We use cookies

By using www.agricultureandfood.co.uk, you agree to the use of cookies. We use cookies to improve usability and for website statistics. You can read more about our privacy and cookie policy here.

Global markets

As pig producers across the globe struggled to meet the challenges posed by rapidly escalating feed costs, veterinary matters continued to figure prominently in the ‘trade-political’ arena of the international pig meat trade.

Most market pundits forecast a difficult few months for pig producers across the globe, as there appears to be no evidence of any slow down in the rise of feed costs and there will be an inevitable time lag in prices rising to reflect these higher costs This development will lead to less efficient producers leaving the industry and a shrinking supply of pigs both within the EU and the major producing countries in Asia and the Americas. The future position in Europe will be more difficult to call until the impact of the introduction of the new EU welfare rules from January 2013 becomes apparent.

Russia formally joined the World Trade Organisation in August, which eventually will lead to the opening up of the domestic market for imports. In the meantime, Russia is still locked in a dispute with the EU authorities about the continuing ban on EU livestock. The ban was introduced earlier this year due to concerns about the Schmallenberg virus, which appeared in the sheep population in a number of EU countries, including Germany and Britain. The ban initially applied to sheep and cattle but was subsequently extended to pigs.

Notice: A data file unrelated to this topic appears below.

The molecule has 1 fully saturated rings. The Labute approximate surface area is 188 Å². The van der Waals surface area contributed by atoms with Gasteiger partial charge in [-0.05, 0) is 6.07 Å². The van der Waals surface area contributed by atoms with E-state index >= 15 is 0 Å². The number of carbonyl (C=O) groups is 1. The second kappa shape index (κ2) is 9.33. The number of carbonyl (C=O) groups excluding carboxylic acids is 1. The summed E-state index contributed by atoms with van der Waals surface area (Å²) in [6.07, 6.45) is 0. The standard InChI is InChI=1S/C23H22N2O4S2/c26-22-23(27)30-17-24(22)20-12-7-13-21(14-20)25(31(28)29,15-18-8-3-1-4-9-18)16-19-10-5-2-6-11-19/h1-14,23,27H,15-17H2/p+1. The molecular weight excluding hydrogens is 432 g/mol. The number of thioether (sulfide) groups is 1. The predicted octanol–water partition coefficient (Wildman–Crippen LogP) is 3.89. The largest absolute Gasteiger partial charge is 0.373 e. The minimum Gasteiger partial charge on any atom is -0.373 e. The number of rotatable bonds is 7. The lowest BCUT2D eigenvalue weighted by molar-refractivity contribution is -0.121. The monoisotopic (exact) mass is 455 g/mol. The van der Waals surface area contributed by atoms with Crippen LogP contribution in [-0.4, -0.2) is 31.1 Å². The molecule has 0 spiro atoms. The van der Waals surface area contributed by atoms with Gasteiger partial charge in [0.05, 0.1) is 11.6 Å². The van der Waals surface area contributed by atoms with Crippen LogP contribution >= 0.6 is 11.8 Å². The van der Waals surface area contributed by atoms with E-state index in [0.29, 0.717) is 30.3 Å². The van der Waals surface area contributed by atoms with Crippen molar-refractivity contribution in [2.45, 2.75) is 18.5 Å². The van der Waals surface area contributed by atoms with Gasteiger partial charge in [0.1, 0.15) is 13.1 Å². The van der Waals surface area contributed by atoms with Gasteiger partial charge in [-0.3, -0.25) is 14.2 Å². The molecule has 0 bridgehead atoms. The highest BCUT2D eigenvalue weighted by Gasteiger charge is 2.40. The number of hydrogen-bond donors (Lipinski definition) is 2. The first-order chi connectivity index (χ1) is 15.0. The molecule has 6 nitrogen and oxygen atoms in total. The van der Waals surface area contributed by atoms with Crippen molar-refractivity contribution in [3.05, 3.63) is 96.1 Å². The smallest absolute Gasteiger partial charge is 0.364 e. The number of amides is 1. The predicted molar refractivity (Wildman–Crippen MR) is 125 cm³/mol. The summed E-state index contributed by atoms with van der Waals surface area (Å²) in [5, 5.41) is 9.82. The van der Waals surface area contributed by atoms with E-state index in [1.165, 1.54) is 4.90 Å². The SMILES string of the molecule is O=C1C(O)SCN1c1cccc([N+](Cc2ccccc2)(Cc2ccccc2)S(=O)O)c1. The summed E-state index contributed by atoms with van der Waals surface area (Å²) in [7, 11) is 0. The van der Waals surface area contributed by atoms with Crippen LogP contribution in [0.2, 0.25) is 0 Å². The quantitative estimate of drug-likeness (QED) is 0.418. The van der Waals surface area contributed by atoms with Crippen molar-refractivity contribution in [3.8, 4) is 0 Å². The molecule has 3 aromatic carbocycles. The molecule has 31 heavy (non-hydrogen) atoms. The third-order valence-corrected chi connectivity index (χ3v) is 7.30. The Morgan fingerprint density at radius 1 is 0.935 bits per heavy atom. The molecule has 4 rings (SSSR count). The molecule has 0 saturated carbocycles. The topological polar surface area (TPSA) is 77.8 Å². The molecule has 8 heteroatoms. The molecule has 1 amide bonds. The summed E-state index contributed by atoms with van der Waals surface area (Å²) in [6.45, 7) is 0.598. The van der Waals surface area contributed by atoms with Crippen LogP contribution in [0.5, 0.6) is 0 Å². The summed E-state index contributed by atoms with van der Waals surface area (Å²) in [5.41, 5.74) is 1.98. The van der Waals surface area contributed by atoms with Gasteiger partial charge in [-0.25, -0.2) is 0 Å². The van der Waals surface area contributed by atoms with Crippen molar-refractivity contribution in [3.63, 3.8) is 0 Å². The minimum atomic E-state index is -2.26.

The UN Food & Agriculture Organisation (FAO) recently expressed concerns about the continuing outbreaks of African Swine Fever among pigs in the Russian Federation, which has now spread beyond its borders into the Ukraine.

There is also a potential international trade dispute developing over the use of a beta-agonist, ractopamine. This feed additive is used to promote lean meat growth in livestock, and its use is permitted in the US, Brazil and most SE Asian countries. The FAO/WHO body, ‘Codex Alimentarius’, whose aim is to harmonise food and veterinary standards across the world, recently proposed ‘Minimum Residue Levels’ for this substance, acknowledging that when used in livestock at low levels it did not present a risk to human health. The move was not accepted by Russia or the EU, where its use is banned. A similar dispute exists between the EU and the US regarding the use of hormones in beef production.